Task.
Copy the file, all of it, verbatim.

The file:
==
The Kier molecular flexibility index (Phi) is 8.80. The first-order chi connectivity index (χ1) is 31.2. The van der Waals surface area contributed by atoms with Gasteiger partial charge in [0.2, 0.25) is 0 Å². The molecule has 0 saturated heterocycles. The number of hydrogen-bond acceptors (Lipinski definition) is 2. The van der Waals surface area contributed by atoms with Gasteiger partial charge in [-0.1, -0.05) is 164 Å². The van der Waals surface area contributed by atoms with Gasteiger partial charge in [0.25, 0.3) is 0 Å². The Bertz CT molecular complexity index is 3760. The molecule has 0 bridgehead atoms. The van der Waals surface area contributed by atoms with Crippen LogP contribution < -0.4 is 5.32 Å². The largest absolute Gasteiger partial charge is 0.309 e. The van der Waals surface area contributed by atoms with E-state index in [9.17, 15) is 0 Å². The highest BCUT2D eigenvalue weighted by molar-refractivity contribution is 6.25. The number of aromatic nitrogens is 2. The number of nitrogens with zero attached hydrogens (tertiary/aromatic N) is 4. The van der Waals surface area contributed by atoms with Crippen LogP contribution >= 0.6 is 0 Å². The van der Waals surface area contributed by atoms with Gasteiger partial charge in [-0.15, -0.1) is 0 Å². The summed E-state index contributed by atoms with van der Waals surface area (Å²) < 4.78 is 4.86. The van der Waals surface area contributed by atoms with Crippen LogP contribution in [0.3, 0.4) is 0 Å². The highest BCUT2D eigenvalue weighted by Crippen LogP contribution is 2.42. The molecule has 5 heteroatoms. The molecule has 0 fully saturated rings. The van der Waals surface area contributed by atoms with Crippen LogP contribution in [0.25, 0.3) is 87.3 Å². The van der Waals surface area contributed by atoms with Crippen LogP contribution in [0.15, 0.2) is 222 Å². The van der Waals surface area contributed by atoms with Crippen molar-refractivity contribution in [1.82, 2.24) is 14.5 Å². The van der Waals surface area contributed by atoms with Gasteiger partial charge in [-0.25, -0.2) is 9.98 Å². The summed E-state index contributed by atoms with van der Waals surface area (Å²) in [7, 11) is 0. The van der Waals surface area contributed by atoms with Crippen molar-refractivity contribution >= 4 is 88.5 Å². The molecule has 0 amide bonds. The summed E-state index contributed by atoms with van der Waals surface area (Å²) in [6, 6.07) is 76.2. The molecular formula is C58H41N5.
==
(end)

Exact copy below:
The Kier molecular flexibility index (Phi) is 8.80. The first-order chi connectivity index (χ1) is 31.2. The van der Waals surface area contributed by atoms with Gasteiger partial charge in [0.2, 0.25) is 0 Å². The molecule has 0 saturated heterocycles. The number of hydrogen-bond acceptors (Lipinski definition) is 2. The van der Waals surface area contributed by atoms with Gasteiger partial charge in [-0.1, -0.05) is 164 Å². The van der Waals surface area contributed by atoms with Gasteiger partial charge in [0.25, 0.3) is 0 Å². The Bertz CT molecular complexity index is 3760. The molecule has 0 bridgehead atoms. The van der Waals surface area contributed by atoms with Crippen LogP contribution < -0.4 is 5.32 Å². The largest absolute Gasteiger partial charge is 0.309 e. The van der Waals surface area contributed by atoms with E-state index in [9.17, 15) is 0 Å². The highest BCUT2D eigenvalue weighted by molar-refractivity contribution is 6.25. The number of aromatic nitrogens is 2. The number of nitrogens with zero attached hydrogens (tertiary/aromatic N) is 4. The van der Waals surface area contributed by atoms with Crippen LogP contribution >= 0.6 is 0 Å². The van der Waals surface area contributed by atoms with Gasteiger partial charge in [-0.15, -0.1) is 0 Å². The summed E-state index contributed by atoms with van der Waals surface area (Å²) < 4.78 is 4.86. The van der Waals surface area contributed by atoms with Crippen LogP contribution in [0.3, 0.4) is 0 Å². The highest BCUT2D eigenvalue weighted by Crippen LogP contribution is 2.42. The molecule has 5 heteroatoms. The molecule has 0 fully saturated rings. The van der Waals surface area contributed by atoms with Crippen LogP contribution in [0.25, 0.3) is 87.3 Å². The van der Waals surface area contributed by atoms with Crippen LogP contribution in [0.15, 0.2) is 222 Å². The van der Waals surface area contributed by atoms with Crippen molar-refractivity contribution in [1.82, 2.24) is 14.5 Å². The van der Waals surface area contributed by atoms with Gasteiger partial charge in [-0.25, -0.2) is 9.98 Å². The summed E-state index contributed by atoms with van der Waals surface area (Å²) in [7, 11) is 0. The van der Waals surface area contributed by atoms with Crippen molar-refractivity contribution >= 4 is 88.5 Å². The molecule has 0 amide bonds. The summed E-state index contributed by atoms with van der Waals surface area (Å²) in [6, 6.07) is 76.2. The molecular formula is C58H41N5.